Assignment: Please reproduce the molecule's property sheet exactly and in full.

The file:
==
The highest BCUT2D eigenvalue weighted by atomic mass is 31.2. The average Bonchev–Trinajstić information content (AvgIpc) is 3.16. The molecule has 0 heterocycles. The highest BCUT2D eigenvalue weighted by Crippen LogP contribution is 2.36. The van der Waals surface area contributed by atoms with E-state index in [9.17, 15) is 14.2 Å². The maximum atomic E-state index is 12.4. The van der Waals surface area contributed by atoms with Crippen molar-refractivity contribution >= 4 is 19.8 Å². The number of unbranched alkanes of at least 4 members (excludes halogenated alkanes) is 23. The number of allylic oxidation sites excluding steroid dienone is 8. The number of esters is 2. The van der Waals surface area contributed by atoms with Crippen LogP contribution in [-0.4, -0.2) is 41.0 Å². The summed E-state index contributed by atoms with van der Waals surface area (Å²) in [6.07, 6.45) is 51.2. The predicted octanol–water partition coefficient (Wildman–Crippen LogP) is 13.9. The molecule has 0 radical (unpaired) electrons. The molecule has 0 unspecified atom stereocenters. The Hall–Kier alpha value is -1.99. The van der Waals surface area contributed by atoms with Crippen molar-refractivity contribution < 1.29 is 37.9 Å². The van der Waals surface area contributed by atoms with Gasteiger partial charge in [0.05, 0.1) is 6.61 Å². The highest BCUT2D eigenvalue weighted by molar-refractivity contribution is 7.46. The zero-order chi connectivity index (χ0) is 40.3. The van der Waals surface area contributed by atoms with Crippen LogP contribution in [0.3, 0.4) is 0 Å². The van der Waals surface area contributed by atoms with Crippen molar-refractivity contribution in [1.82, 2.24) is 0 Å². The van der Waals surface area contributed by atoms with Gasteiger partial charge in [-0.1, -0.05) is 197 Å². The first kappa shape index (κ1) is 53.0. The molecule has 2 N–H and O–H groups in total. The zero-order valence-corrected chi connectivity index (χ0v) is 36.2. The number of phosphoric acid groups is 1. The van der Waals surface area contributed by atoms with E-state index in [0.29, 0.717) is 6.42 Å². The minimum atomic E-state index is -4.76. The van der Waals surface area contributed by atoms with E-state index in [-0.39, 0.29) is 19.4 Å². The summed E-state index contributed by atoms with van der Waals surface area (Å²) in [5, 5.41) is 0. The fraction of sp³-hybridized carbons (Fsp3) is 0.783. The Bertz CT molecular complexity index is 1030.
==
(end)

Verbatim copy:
The highest BCUT2D eigenvalue weighted by atomic mass is 31.2. The average Bonchev–Trinajstić information content (AvgIpc) is 3.16. The molecule has 0 heterocycles. The highest BCUT2D eigenvalue weighted by Crippen LogP contribution is 2.36. The van der Waals surface area contributed by atoms with E-state index in [9.17, 15) is 14.2 Å². The maximum atomic E-state index is 12.4. The van der Waals surface area contributed by atoms with Crippen molar-refractivity contribution >= 4 is 19.8 Å². The number of unbranched alkanes of at least 4 members (excludes halogenated alkanes) is 23. The number of allylic oxidation sites excluding steroid dienone is 8. The number of esters is 2. The van der Waals surface area contributed by atoms with Crippen LogP contribution in [-0.4, -0.2) is 41.0 Å². The summed E-state index contributed by atoms with van der Waals surface area (Å²) in [6.07, 6.45) is 51.2. The predicted octanol–water partition coefficient (Wildman–Crippen LogP) is 13.9. The molecule has 0 radical (unpaired) electrons. The molecule has 0 unspecified atom stereocenters. The Hall–Kier alpha value is -1.99. The van der Waals surface area contributed by atoms with Crippen molar-refractivity contribution < 1.29 is 37.9 Å². The van der Waals surface area contributed by atoms with Gasteiger partial charge in [0.05, 0.1) is 6.61 Å². The highest BCUT2D eigenvalue weighted by molar-refractivity contribution is 7.46. The zero-order chi connectivity index (χ0) is 40.3. The van der Waals surface area contributed by atoms with Crippen LogP contribution in [0.3, 0.4) is 0 Å². The van der Waals surface area contributed by atoms with Crippen molar-refractivity contribution in [1.82, 2.24) is 0 Å². The van der Waals surface area contributed by atoms with Gasteiger partial charge in [-0.1, -0.05) is 197 Å². The first kappa shape index (κ1) is 53.0. The molecule has 2 N–H and O–H groups in total. The zero-order valence-corrected chi connectivity index (χ0v) is 36.2. The number of phosphoric acid groups is 1. The van der Waals surface area contributed by atoms with E-state index in [0.29, 0.717) is 6.42 Å². The minimum atomic E-state index is -4.76. The van der Waals surface area contributed by atoms with E-state index in [-0.39, 0.29) is 19.4 Å². The summed E-state index contributed by atoms with van der Waals surface area (Å²) in [5, 5.41) is 0. The fraction of sp³-hybridized carbons (Fsp3) is 0.783. The Bertz CT molecular complexity index is 1030.